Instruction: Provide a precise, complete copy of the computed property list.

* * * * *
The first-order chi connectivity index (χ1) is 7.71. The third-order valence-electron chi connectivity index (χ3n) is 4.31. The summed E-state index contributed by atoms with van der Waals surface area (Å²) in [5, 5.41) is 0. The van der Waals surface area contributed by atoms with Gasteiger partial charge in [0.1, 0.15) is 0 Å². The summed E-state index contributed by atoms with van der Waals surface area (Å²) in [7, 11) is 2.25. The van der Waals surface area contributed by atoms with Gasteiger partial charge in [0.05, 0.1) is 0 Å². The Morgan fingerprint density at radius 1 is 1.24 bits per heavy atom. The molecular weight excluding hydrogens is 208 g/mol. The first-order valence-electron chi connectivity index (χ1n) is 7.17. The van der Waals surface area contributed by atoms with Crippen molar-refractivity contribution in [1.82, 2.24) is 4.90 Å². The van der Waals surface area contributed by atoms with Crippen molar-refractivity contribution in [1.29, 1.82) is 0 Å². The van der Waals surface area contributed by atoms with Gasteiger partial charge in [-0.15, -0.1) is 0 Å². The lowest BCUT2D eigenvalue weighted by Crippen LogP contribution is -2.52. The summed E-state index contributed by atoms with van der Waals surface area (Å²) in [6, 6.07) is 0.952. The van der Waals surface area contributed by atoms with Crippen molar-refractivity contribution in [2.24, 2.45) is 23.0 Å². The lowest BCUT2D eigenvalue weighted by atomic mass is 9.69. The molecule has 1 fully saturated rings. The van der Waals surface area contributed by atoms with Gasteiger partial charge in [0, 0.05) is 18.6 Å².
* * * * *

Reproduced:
The first-order chi connectivity index (χ1) is 7.71. The third-order valence-electron chi connectivity index (χ3n) is 4.31. The summed E-state index contributed by atoms with van der Waals surface area (Å²) in [5, 5.41) is 0. The van der Waals surface area contributed by atoms with Gasteiger partial charge in [0.1, 0.15) is 0 Å². The summed E-state index contributed by atoms with van der Waals surface area (Å²) in [7, 11) is 2.25. The van der Waals surface area contributed by atoms with Gasteiger partial charge in [0.05, 0.1) is 0 Å². The Morgan fingerprint density at radius 1 is 1.24 bits per heavy atom. The molecular weight excluding hydrogens is 208 g/mol. The first-order valence-electron chi connectivity index (χ1n) is 7.17. The van der Waals surface area contributed by atoms with Crippen molar-refractivity contribution in [1.82, 2.24) is 4.90 Å². The van der Waals surface area contributed by atoms with Crippen molar-refractivity contribution in [1.29, 1.82) is 0 Å². The van der Waals surface area contributed by atoms with Gasteiger partial charge in [-0.15, -0.1) is 0 Å². The lowest BCUT2D eigenvalue weighted by Crippen LogP contribution is -2.52. The summed E-state index contributed by atoms with van der Waals surface area (Å²) in [6, 6.07) is 0.952. The van der Waals surface area contributed by atoms with Crippen molar-refractivity contribution in [2.24, 2.45) is 23.0 Å². The lowest BCUT2D eigenvalue weighted by atomic mass is 9.69. The molecule has 1 fully saturated rings. The van der Waals surface area contributed by atoms with Gasteiger partial charge in [0, 0.05) is 18.6 Å².